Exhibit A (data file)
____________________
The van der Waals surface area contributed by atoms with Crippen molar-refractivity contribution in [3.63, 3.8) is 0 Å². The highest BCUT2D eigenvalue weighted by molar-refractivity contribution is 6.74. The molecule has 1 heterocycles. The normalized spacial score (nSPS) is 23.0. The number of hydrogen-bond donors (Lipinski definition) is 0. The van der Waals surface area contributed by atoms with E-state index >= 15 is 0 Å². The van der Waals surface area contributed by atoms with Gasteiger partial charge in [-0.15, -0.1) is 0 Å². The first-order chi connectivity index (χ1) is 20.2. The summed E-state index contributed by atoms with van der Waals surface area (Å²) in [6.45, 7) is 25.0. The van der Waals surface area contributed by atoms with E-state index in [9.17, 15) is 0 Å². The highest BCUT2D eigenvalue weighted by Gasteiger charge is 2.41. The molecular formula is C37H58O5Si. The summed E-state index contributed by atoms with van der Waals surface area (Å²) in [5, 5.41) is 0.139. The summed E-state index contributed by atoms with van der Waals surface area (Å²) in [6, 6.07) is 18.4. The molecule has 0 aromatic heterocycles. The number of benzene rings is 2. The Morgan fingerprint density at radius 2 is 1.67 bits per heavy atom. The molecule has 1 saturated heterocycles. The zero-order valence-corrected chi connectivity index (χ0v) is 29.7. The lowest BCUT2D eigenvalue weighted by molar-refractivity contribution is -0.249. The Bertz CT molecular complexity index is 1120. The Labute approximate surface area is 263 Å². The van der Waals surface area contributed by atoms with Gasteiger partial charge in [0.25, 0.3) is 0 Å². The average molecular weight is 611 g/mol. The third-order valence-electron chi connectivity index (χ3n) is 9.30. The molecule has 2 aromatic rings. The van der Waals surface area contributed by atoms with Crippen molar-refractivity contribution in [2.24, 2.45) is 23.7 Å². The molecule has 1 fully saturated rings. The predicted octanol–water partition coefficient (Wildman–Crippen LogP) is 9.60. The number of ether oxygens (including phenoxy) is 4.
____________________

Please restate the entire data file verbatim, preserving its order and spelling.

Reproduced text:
The van der Waals surface area contributed by atoms with Crippen molar-refractivity contribution in [3.63, 3.8) is 0 Å². The highest BCUT2D eigenvalue weighted by molar-refractivity contribution is 6.74. The molecule has 1 heterocycles. The normalized spacial score (nSPS) is 23.0. The number of hydrogen-bond donors (Lipinski definition) is 0. The van der Waals surface area contributed by atoms with E-state index >= 15 is 0 Å². The van der Waals surface area contributed by atoms with Gasteiger partial charge in [-0.15, -0.1) is 0 Å². The first-order chi connectivity index (χ1) is 20.2. The summed E-state index contributed by atoms with van der Waals surface area (Å²) in [6.45, 7) is 25.0. The van der Waals surface area contributed by atoms with E-state index in [9.17, 15) is 0 Å². The highest BCUT2D eigenvalue weighted by Gasteiger charge is 2.41. The molecular formula is C37H58O5Si. The summed E-state index contributed by atoms with van der Waals surface area (Å²) in [5, 5.41) is 0.139. The summed E-state index contributed by atoms with van der Waals surface area (Å²) in [6, 6.07) is 18.4. The molecule has 0 aromatic heterocycles. The number of benzene rings is 2. The Morgan fingerprint density at radius 2 is 1.67 bits per heavy atom. The molecule has 1 saturated heterocycles. The zero-order valence-corrected chi connectivity index (χ0v) is 29.7. The lowest BCUT2D eigenvalue weighted by molar-refractivity contribution is -0.249. The Bertz CT molecular complexity index is 1120. The Labute approximate surface area is 263 Å². The van der Waals surface area contributed by atoms with Gasteiger partial charge in [0.25, 0.3) is 0 Å². The average molecular weight is 611 g/mol. The third-order valence-electron chi connectivity index (χ3n) is 9.30. The molecule has 2 aromatic rings. The van der Waals surface area contributed by atoms with Crippen molar-refractivity contribution in [2.24, 2.45) is 23.7 Å². The molecule has 1 fully saturated rings. The predicted octanol–water partition coefficient (Wildman–Crippen LogP) is 9.60. The number of ether oxygens (including phenoxy) is 4.